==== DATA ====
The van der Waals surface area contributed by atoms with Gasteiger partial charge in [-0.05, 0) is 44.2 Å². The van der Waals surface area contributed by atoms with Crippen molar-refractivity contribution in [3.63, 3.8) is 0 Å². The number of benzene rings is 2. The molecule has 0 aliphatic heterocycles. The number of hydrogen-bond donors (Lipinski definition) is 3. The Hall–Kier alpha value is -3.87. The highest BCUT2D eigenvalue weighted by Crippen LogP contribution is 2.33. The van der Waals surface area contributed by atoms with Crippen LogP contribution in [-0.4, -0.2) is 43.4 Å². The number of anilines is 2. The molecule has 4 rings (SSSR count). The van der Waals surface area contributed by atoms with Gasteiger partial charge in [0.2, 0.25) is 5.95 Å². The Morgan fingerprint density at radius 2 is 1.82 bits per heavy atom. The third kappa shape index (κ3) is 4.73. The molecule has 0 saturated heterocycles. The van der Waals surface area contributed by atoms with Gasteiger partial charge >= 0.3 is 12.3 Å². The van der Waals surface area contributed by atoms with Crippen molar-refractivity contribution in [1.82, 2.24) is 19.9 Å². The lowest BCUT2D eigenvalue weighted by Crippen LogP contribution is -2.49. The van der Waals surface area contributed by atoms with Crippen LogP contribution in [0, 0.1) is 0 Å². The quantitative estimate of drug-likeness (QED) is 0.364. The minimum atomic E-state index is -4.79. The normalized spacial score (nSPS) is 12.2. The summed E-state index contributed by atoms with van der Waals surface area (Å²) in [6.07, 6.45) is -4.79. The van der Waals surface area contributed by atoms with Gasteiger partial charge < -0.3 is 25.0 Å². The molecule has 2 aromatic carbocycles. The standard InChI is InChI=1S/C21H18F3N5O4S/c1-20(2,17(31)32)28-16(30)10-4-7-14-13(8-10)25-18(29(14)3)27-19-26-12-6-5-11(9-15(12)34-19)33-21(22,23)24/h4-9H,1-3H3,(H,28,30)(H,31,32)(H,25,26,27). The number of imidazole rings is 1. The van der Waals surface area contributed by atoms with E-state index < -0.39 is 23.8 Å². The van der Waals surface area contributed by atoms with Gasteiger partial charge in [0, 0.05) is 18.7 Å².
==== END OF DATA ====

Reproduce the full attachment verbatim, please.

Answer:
The van der Waals surface area contributed by atoms with Gasteiger partial charge in [-0.05, 0) is 44.2 Å². The van der Waals surface area contributed by atoms with Crippen molar-refractivity contribution in [3.63, 3.8) is 0 Å². The number of benzene rings is 2. The molecule has 0 aliphatic heterocycles. The number of hydrogen-bond donors (Lipinski definition) is 3. The Hall–Kier alpha value is -3.87. The highest BCUT2D eigenvalue weighted by Crippen LogP contribution is 2.33. The van der Waals surface area contributed by atoms with Crippen LogP contribution in [-0.4, -0.2) is 43.4 Å². The number of anilines is 2. The molecule has 4 rings (SSSR count). The van der Waals surface area contributed by atoms with Gasteiger partial charge in [0.2, 0.25) is 5.95 Å². The Morgan fingerprint density at radius 2 is 1.82 bits per heavy atom. The third kappa shape index (κ3) is 4.73. The molecule has 0 saturated heterocycles. The van der Waals surface area contributed by atoms with Gasteiger partial charge >= 0.3 is 12.3 Å². The van der Waals surface area contributed by atoms with Crippen molar-refractivity contribution in [1.82, 2.24) is 19.9 Å². The lowest BCUT2D eigenvalue weighted by Crippen LogP contribution is -2.49. The van der Waals surface area contributed by atoms with Crippen LogP contribution in [0, 0.1) is 0 Å². The quantitative estimate of drug-likeness (QED) is 0.364. The minimum atomic E-state index is -4.79. The normalized spacial score (nSPS) is 12.2. The summed E-state index contributed by atoms with van der Waals surface area (Å²) in [6.07, 6.45) is -4.79. The van der Waals surface area contributed by atoms with Gasteiger partial charge < -0.3 is 25.0 Å². The molecule has 2 aromatic carbocycles. The standard InChI is InChI=1S/C21H18F3N5O4S/c1-20(2,17(31)32)28-16(30)10-4-7-14-13(8-10)25-18(29(14)3)27-19-26-12-6-5-11(9-15(12)34-19)33-21(22,23)24/h4-9H,1-3H3,(H,28,30)(H,31,32)(H,25,26,27). The number of imidazole rings is 1. The van der Waals surface area contributed by atoms with E-state index < -0.39 is 23.8 Å². The van der Waals surface area contributed by atoms with Gasteiger partial charge in [0, 0.05) is 18.7 Å².